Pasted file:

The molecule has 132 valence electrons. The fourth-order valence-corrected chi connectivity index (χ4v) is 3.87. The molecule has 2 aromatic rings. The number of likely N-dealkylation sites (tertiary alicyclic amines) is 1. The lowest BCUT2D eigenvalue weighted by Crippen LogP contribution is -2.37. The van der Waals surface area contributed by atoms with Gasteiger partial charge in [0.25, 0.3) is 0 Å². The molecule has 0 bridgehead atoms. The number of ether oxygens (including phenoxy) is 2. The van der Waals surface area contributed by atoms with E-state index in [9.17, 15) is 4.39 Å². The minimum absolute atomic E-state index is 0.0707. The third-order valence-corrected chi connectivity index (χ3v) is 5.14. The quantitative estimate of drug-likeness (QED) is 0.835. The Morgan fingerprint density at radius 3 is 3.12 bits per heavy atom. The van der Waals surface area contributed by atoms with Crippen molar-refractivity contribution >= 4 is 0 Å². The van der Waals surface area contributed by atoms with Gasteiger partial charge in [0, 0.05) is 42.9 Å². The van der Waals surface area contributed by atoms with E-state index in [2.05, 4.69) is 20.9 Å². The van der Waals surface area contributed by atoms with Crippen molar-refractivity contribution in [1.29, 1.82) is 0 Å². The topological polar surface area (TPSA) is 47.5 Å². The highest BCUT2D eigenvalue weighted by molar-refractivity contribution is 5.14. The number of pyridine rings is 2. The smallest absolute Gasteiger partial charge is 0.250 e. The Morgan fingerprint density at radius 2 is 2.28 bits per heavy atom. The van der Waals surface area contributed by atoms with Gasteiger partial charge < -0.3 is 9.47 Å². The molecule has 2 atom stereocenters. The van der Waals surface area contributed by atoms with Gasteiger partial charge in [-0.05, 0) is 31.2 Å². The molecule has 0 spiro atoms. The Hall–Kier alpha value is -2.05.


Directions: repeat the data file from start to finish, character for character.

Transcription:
The molecule has 132 valence electrons. The fourth-order valence-corrected chi connectivity index (χ4v) is 3.87. The molecule has 2 aromatic rings. The number of likely N-dealkylation sites (tertiary alicyclic amines) is 1. The lowest BCUT2D eigenvalue weighted by Crippen LogP contribution is -2.37. The van der Waals surface area contributed by atoms with Gasteiger partial charge in [0.25, 0.3) is 0 Å². The molecule has 0 bridgehead atoms. The number of ether oxygens (including phenoxy) is 2. The van der Waals surface area contributed by atoms with E-state index in [9.17, 15) is 4.39 Å². The minimum absolute atomic E-state index is 0.0707. The third-order valence-corrected chi connectivity index (χ3v) is 5.14. The quantitative estimate of drug-likeness (QED) is 0.835. The Morgan fingerprint density at radius 3 is 3.12 bits per heavy atom. The van der Waals surface area contributed by atoms with Crippen molar-refractivity contribution >= 4 is 0 Å². The van der Waals surface area contributed by atoms with Gasteiger partial charge in [0, 0.05) is 42.9 Å². The van der Waals surface area contributed by atoms with E-state index in [2.05, 4.69) is 20.9 Å². The van der Waals surface area contributed by atoms with Crippen molar-refractivity contribution in [1.29, 1.82) is 0 Å². The topological polar surface area (TPSA) is 47.5 Å². The highest BCUT2D eigenvalue weighted by molar-refractivity contribution is 5.14. The number of pyridine rings is 2. The smallest absolute Gasteiger partial charge is 0.250 e. The Morgan fingerprint density at radius 2 is 2.28 bits per heavy atom. The van der Waals surface area contributed by atoms with Gasteiger partial charge < -0.3 is 9.47 Å². The molecule has 2 atom stereocenters. The van der Waals surface area contributed by atoms with Gasteiger partial charge in [-0.05, 0) is 31.2 Å². The molecule has 0 spiro atoms. The Hall–Kier alpha value is -2.05.